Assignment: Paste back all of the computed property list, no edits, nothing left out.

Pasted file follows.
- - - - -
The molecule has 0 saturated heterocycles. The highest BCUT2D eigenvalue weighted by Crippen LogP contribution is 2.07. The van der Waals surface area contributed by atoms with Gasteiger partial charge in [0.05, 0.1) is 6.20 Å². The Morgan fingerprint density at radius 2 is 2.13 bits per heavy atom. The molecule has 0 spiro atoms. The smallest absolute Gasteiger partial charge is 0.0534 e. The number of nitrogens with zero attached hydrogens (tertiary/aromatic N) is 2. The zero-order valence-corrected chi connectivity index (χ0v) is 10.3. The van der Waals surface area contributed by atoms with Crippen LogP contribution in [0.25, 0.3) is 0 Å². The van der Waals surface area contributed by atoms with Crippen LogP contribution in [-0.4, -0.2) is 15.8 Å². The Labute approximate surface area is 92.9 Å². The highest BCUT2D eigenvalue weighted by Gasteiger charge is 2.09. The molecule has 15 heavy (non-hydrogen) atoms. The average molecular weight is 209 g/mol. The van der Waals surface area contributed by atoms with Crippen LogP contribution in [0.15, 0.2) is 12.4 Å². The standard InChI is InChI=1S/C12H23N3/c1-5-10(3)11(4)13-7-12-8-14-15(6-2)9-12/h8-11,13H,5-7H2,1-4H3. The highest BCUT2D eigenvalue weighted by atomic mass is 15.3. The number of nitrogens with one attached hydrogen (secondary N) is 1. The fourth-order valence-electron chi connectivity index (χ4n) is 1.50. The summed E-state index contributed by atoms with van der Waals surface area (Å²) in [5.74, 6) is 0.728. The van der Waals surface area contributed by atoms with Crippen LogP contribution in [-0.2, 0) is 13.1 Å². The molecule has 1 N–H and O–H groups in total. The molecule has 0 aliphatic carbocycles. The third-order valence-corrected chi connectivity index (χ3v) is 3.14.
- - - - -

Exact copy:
The molecule has 0 saturated heterocycles. The highest BCUT2D eigenvalue weighted by Crippen LogP contribution is 2.07. The van der Waals surface area contributed by atoms with Gasteiger partial charge in [0.05, 0.1) is 6.20 Å². The Morgan fingerprint density at radius 2 is 2.13 bits per heavy atom. The molecule has 0 spiro atoms. The smallest absolute Gasteiger partial charge is 0.0534 e. The number of nitrogens with zero attached hydrogens (tertiary/aromatic N) is 2. The zero-order valence-corrected chi connectivity index (χ0v) is 10.3. The van der Waals surface area contributed by atoms with Crippen LogP contribution in [0.25, 0.3) is 0 Å². The van der Waals surface area contributed by atoms with Crippen LogP contribution in [-0.4, -0.2) is 15.8 Å². The Labute approximate surface area is 92.9 Å². The highest BCUT2D eigenvalue weighted by Gasteiger charge is 2.09. The molecule has 15 heavy (non-hydrogen) atoms. The average molecular weight is 209 g/mol. The van der Waals surface area contributed by atoms with Crippen LogP contribution in [0.15, 0.2) is 12.4 Å². The standard InChI is InChI=1S/C12H23N3/c1-5-10(3)11(4)13-7-12-8-14-15(6-2)9-12/h8-11,13H,5-7H2,1-4H3. The highest BCUT2D eigenvalue weighted by atomic mass is 15.3. The number of nitrogens with one attached hydrogen (secondary N) is 1. The fourth-order valence-electron chi connectivity index (χ4n) is 1.50. The summed E-state index contributed by atoms with van der Waals surface area (Å²) in [5.74, 6) is 0.728. The van der Waals surface area contributed by atoms with Crippen LogP contribution in [-0.2, 0) is 13.1 Å². The molecule has 1 N–H and O–H groups in total. The molecule has 0 aliphatic carbocycles. The third-order valence-corrected chi connectivity index (χ3v) is 3.14.